Christie’s Continues to Unveil Largest Fancy Vivid Color Diamonds at Auction

Following the largest Fancy Vivid Blue diamond to ever appear at auction in the upcoming Geneva Magnificent Jewels auction on May 18, the “Oppenheimer Blue” diamond, Christie’s will continue the trend with the world’s largest Fancy Vivid Green diamond to ever appear at auction on May 31 at their Hong Kong Magnificent Jewels event with the “Aurora Green”. Christie’s has experience with offering the largest fancy color diamonds at auctions. Back in 2013, they auctioned the largest ever Fancy Vivid Orange diamond to ever appear at auction, “The Orange”, and broke a few records that night.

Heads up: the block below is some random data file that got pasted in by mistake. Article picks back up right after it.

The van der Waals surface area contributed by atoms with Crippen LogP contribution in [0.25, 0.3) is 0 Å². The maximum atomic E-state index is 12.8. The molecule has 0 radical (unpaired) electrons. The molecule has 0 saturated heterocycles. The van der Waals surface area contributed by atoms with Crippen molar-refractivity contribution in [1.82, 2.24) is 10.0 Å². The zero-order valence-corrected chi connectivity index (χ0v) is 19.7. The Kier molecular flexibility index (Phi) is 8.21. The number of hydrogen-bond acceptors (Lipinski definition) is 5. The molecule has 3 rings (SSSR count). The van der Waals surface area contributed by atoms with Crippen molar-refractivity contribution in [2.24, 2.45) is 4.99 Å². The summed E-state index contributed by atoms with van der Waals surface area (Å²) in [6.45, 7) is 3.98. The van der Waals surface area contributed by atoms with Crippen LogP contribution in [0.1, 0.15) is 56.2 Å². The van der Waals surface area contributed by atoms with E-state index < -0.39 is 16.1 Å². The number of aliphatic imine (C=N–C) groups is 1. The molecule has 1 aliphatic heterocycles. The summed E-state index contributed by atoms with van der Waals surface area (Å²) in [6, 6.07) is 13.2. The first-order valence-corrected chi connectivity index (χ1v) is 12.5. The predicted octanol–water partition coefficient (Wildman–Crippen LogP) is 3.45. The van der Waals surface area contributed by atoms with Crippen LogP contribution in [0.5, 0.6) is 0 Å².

the orange

The 14.82 carat Fancy Vivid Orange “The Orange” diamond     Image credit: Christie’s

 

the aurora green diamond, official image-2

The 5.03 carat Fancy Vivid Green “The Aurora Green” diamond     Image credit: Christie’s

the oppenheimer blue diamond-2

The 14.62 carat Fancy Vivid Blue “The Oppenheimer Blue” diamond     Image credit: Christie’s

 

The top lot of the auction has an estimated value that is equal to four times more than the next item. It is the now famous 5.03 carat Fancy Vivid Green VS2 diamond called the “Aurora Green”. The interesting part about this is that it was graded by the GIA on January 20, 2016, with an extra letter stating this this is the largest Fancy Vivid Green diamond that the GIA has ever certified up to that date. A letter like this is certainly bound to catch the attention of investors and collectors alike. It is valued at approximately between $3 million and $4 million per carat.